When Jan Šobotník from the Academy of Sciences of the Czech Republic and Thomas Bourguignon from the Free University of Brussels in Belgium were examining termites (Neocapriterme taracua) in French Guiana, they were surprised to see that some individuals had pale blue spots on their abdomens. But the real shock came when the pair picked up the spotted insects – they exploded in their hands.

To investigate whether the suicides might be part of a defence strategy, Šobotník, Bourguignon and their colleagues pitted spotted and non-spotted termites against two rival species of termite – known to compete with the others for land and food. When the spotted termites were physically unable to defend themselves with their jaws, they would commit the ultimate sacrifice and burst a pouch on their backs, releasing a toxic liquid that quickly paralysed and killed any other termites it touched.

While non-spotted termites would also burst when they were threatened, they appeared more reluctant to do so. Their poison was less potent too: liquid extracted from spotted workers was five times more effective at killing attackers than that of non-spotted insects.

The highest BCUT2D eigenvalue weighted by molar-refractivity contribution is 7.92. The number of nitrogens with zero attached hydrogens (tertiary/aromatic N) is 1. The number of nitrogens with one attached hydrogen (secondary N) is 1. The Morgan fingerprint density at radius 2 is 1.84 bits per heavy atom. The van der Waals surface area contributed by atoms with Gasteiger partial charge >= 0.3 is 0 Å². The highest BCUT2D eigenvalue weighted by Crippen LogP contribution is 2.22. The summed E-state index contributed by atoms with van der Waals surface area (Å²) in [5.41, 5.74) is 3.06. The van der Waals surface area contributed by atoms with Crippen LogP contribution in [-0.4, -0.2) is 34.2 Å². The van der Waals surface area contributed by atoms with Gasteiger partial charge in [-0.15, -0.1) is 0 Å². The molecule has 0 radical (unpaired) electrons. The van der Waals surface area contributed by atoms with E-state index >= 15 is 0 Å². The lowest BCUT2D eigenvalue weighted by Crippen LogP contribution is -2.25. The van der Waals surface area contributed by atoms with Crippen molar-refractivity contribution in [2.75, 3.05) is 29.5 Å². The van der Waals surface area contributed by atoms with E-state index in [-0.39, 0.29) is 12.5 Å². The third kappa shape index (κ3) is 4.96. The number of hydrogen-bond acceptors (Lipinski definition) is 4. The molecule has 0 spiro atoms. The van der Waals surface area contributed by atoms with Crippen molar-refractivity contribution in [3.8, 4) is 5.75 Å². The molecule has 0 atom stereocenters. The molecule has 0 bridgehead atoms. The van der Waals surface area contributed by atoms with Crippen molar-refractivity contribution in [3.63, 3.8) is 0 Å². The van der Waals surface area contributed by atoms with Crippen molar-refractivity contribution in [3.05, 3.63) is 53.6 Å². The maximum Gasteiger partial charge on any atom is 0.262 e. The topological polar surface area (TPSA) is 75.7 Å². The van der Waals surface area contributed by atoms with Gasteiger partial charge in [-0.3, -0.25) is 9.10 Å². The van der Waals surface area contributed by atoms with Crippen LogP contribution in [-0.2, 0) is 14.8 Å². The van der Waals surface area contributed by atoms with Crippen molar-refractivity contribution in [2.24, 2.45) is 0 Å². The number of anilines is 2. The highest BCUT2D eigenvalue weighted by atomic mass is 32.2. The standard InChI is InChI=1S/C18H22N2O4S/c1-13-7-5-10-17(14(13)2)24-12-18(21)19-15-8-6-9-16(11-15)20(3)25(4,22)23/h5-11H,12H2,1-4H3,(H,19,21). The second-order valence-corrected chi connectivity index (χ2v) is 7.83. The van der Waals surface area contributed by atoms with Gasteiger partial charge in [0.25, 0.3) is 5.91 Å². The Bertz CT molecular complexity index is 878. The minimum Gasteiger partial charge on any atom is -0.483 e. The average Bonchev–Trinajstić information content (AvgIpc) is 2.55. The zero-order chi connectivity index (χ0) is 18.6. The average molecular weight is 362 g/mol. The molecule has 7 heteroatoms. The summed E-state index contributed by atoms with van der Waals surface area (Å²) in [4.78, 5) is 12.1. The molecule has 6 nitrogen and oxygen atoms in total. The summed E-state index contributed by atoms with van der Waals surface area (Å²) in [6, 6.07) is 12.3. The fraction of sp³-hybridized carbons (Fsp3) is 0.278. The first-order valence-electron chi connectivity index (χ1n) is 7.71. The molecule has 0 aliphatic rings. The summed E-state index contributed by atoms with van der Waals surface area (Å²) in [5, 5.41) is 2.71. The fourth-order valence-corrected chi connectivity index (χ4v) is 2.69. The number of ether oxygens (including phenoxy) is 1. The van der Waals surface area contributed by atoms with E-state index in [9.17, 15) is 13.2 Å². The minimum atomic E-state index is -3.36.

On closer inspection, the team found that the blue spotted termites' jaws weren't as sharp as those of their non-spotted counterparts, indicating that they were older. Team member Robert Hanus, also from the Academy of Sciences of the Czech Republic, thinks the insects develop their spotted toxicity once they're too old to forage for food.

"To ensure that they remain of use to the colony, the older workers take on a defensive role," Hanus says. "The younger workers will do anything to avoid exploding because they know they are not very toxic so their suicide is a waste to the colony."

Under the microscope, the spots appear to be crystals encased in pouches that sit on top of the insects' salivary glands, says Hanus. When the pouch bursts, it's the mix of crystals, saliva and haemolymph – a liquid similar to blood – that makes the resulting liquid so toxic, he reckons. "Some unknown chemistry must take place," he says.

Self-detonation as a defensive tool is known to be used by social insects like termites, but it has never been seen accompanied by this type of chemistry. Most insects simply compress their abdominal muscles to release the contents of their intestine, which normally disturbs their attackers rather than killing them.